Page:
The challenge to locomotive torpedo developers lay in the need for a suitable engine and fuel supply and the need for a system to regulate the depth and direction of travel of the torpedo. The first successful locomotive torpedo was that developed by Whitehead in the 1860s at Fiume. Whitehead was an effective engineer and he decided to take a fresh approach, rather than attempt to develop any of the earlier technologies. The result was a giant leap forward. His first torpedoes are recognizable today. They were metal construction with a close-cycle engine, tail propeller and a nose mounted warhead that would detonate on impact. There was a depth-keeping gear that provide stability during the attack run. The design was such a huge step forward that it became widely copied, but with each producer introducing refinements.

The next major development was the electric torpedo that did not leave a trail of bubbles. There were also many developments in the arming and detonation of torpedoes. This was to include magnetic and acoustic detonators. There were also developments in the control systems, including torpedoes that were intended to spiral until they made contact with a target. Then wire-guided torpedoes were added to the range of weapons, but the most common torpedo is still remarkably similar to Whitehead’s early devices.

On its own, the locomotive torpedo is very limited in its use. It needs a launching system and a host vehicle. It is possible to fire a torpedo from a tube on a land mount, but to be most effective, it requires a vehicle. This is what made the locomotive torpedo such a game-changing weapon system. A very small vessel with a crew of less than five could carry a single torpedo and threaten an armoured battleship. That completely changed the balance of power and the economics of naval warfare. Suddenly, a very low cost vessel, crew and torpedo could potentially challenge and destroy the mightiest warship with a crew of hundreds and a build cost of millions. For this reason, the Royal Navy held very mixed feeling about the torpedo. They could not afford to overlook the weapon but, as the greatest navy, they had the most to lose from this new weapon.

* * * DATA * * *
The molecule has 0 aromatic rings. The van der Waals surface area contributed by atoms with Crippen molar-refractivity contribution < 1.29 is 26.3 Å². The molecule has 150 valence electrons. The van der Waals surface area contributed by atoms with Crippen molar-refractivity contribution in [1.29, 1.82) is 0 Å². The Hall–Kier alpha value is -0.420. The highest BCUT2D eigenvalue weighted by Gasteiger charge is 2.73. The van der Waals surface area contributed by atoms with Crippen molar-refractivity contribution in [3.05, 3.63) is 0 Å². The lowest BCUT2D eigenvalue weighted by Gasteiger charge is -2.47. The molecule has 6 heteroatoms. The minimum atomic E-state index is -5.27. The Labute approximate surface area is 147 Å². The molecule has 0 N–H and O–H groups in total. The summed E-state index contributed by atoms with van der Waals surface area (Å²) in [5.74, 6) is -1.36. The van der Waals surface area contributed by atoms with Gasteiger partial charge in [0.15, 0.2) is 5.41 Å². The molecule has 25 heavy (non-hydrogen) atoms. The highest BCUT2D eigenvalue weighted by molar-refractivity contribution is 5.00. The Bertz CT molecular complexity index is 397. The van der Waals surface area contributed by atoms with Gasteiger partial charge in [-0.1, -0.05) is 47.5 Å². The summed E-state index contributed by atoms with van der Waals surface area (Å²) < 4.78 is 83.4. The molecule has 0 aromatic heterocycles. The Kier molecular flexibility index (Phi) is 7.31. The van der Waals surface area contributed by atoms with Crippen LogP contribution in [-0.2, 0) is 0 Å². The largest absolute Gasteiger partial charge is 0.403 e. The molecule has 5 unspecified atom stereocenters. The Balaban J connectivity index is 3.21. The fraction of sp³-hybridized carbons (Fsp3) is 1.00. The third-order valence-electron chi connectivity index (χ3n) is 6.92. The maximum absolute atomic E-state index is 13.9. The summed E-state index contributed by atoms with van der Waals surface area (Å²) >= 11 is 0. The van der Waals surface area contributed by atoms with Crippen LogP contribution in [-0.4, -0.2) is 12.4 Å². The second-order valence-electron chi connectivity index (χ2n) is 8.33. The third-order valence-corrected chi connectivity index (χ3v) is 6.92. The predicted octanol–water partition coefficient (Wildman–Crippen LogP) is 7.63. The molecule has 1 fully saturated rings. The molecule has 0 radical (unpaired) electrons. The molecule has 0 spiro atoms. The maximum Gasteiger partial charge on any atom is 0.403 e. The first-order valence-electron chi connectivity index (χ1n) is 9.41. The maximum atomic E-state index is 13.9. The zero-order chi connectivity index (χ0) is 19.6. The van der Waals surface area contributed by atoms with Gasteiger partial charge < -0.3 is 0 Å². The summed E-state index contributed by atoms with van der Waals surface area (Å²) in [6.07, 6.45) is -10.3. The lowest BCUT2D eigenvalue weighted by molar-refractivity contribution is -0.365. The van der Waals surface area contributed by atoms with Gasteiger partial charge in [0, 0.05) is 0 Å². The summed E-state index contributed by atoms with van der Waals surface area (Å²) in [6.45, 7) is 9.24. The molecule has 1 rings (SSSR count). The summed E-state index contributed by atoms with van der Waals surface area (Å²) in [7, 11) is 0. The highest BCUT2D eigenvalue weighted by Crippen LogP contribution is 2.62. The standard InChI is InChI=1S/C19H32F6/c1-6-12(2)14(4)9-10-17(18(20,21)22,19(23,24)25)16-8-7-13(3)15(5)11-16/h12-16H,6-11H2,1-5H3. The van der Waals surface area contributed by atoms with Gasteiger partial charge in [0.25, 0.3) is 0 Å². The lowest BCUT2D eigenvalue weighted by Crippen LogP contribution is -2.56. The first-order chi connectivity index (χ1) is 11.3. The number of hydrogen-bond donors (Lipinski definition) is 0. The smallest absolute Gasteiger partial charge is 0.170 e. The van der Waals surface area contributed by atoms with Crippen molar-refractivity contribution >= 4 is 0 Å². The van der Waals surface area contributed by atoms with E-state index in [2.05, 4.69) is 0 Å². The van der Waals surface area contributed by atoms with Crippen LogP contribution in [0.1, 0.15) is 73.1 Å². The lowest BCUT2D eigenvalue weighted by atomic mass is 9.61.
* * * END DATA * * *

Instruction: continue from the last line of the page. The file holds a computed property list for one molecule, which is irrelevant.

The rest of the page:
The development of viable submarines took the torpedo to its next threat level. The submarine was a more expensive vessel than the small fast surface torpedo boats, but they could creep up to an anchorage and fire at anchored warships, or make a stealthy approach into a firing position against warships and merchant ships at sea and underway.

The next threat level was reached a month before the outbreak of WWI, when a Royal Naval Air Service seaplane successfully dropped a torpedo from the air. This again reduced the cost of men and machines with a single or two seat biplane being able to carry a torpedo to attack any size of warship, with the aircraft launch vehicle able to travel significantly faster than the target vessel. The ability developed by the Royal Navy to carry aircraft onboard ships and to fly off and land on these early aircraft carriers introduced not only a system effective against warships in general sea battles, but to also carry out strategic attacks on shore facilities and fleets in harbour.

The final develop of the torpedo was reached when nuclear warheads were developed, raising the destructive power of the torpedo dramatically. Alongside that development, torpedoes have continued to be developed in size and propulsive power, with computers increasing intelligence and providing ever more accurate firing.

The author has produced a very detailed history and this book will become a reference standard in its class.